An image forming section 17 includes the belt unit 15 (as an example of a conveyor means), a scanner unit 19 (as an example of an exposure means), processing units 21, a fixation unit 23 and the like. In the present aspect, the scanner unit 19 and the processing units 21 function as “a forming portion” of the present invention.

The belt unit 15 includes an endless belt 29 (as an example of “an image carrier” of the present invention), which is disposed between a pair of support rollers 25, 27 (as an example of a transferring mechanism). The belt 29 is driven by rotation of the backside support roller 27, for example. Thereby, the belt 29 rotates in anticlockwise direction in FIG. 1, so as to convey the recording medium 7 (forwarded thereto) backward.

A cleaning roller 31 (as an example of “a collecting portion” of the present invention) is provided below the belt unit 15, in order to remove toner (including registration patterns 91A, 91B described below), paper dust and the like, which can become attached to the belt 29.

The scanner unit 19 includes laser emitting portions (not shown), which are controlled based on image data of the respective colors so as to switch between ON and OFF. Thereby, the scanner unit 19 performs fast scan by radiating laser beams L from the laser emitting portions to the surfaces of photosensitive drums 33. The photosensitive drums 33 are individually provided for the respective colors as described below, and laser beams L based on image data of each color is radiated to the corresponding photosensitive drum 33.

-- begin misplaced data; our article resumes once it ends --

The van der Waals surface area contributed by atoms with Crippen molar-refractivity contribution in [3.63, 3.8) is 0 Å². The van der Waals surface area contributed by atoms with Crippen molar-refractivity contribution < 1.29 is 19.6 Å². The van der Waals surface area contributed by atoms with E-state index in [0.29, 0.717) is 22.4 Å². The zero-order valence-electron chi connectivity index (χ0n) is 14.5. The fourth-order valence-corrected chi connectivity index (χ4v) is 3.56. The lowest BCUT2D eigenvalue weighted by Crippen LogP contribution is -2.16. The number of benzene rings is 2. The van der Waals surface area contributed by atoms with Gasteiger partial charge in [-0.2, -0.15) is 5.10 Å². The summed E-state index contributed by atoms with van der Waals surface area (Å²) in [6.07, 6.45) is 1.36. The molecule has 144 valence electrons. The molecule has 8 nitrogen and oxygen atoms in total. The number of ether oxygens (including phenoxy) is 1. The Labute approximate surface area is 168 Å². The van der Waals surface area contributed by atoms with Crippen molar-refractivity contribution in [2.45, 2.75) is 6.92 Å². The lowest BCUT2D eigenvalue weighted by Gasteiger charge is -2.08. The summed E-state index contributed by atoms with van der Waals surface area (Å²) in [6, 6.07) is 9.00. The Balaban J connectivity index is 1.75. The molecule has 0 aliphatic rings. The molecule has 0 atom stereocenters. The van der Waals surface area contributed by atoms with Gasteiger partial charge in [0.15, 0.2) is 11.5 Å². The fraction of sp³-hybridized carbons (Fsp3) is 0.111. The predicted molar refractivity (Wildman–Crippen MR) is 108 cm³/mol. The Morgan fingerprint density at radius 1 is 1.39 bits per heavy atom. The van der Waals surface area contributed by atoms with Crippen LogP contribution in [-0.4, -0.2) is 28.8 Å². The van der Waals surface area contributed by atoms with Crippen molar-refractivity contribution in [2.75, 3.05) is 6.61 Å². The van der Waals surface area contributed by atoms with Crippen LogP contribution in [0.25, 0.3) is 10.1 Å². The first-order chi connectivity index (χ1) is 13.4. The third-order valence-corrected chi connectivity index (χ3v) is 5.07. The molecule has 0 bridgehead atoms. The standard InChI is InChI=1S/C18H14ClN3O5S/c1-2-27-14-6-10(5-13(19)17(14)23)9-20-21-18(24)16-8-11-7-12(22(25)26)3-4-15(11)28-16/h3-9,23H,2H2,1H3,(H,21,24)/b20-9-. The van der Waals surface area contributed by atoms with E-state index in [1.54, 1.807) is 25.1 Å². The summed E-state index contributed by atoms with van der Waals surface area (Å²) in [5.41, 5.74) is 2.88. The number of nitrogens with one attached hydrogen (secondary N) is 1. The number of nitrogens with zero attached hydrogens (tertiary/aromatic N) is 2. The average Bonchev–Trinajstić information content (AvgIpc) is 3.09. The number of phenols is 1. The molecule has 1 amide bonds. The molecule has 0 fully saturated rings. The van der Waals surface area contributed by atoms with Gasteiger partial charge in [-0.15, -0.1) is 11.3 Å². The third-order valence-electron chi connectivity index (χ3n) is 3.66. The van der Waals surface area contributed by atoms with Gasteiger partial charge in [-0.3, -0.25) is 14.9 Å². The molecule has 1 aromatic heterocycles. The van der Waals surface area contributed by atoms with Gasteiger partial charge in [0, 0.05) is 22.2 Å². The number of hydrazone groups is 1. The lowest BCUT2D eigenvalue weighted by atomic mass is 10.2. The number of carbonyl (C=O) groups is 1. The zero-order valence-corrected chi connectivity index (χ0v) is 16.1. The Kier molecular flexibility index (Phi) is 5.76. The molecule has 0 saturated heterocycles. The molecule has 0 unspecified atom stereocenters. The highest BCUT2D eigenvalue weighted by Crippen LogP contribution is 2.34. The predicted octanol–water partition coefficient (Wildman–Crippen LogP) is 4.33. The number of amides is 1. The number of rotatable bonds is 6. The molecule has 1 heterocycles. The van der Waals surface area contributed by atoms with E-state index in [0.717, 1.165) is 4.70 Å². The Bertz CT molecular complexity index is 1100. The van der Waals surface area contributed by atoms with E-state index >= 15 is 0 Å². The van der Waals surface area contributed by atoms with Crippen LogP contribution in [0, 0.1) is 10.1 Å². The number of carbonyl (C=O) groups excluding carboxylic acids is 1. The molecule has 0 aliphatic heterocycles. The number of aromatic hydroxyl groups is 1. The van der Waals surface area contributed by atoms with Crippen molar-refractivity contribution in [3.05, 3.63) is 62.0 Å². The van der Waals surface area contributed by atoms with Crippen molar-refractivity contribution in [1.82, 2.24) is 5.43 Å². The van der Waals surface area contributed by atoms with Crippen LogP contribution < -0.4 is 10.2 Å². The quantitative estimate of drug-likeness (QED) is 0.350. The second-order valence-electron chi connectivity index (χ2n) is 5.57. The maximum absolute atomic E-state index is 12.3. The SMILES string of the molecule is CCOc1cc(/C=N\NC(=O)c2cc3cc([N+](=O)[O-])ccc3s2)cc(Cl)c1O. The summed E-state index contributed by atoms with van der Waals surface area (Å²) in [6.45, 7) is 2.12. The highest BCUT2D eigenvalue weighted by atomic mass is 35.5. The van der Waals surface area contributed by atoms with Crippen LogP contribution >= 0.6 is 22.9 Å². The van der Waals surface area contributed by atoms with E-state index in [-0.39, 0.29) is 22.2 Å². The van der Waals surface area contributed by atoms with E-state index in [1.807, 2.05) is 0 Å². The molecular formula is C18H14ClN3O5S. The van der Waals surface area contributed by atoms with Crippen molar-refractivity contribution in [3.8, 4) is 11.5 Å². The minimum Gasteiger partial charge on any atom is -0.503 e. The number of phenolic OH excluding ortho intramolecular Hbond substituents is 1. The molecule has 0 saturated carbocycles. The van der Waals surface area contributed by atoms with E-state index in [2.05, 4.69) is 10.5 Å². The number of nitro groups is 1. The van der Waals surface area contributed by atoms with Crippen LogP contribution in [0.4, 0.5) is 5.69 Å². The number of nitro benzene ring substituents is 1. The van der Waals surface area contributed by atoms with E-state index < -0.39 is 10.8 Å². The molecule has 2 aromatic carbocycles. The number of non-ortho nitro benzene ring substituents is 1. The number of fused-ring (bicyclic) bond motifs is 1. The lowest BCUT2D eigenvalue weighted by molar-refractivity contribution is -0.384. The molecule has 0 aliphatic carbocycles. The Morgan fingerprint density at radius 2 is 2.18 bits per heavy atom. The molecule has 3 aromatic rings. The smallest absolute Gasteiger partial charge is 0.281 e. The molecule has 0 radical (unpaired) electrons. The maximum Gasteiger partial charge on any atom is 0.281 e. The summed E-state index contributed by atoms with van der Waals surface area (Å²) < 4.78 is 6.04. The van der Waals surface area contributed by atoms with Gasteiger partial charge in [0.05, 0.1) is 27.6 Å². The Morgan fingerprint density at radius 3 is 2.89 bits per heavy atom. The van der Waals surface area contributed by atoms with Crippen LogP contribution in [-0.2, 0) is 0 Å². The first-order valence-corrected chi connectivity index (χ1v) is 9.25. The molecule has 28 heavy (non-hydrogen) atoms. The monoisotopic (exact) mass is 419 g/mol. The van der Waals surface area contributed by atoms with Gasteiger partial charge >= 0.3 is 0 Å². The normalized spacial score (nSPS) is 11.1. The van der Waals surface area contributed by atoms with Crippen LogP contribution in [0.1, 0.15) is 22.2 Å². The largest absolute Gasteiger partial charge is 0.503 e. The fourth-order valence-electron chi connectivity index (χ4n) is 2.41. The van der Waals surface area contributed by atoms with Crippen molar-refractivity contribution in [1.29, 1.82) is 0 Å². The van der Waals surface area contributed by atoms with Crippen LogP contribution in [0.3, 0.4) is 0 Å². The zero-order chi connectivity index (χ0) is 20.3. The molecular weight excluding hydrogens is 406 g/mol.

The processing units 21 are provided for the respective colors, i.e., black, cyan, magenta and yellow. The processing units 21 have the same construction, but differ in color of toner (as an example of “a colorant” of the present invention). Each processing unit 21 includes a photosensitive drum 33 (as an example of a photoconductor), a charger 35, a developer cartridge 37 and the like.

The developer cartridge 37 includes a toner container 39, a supply roller 41, a developer roller 43 and a layer thickness controlling blade 45 (as an example of a layer thickness control means).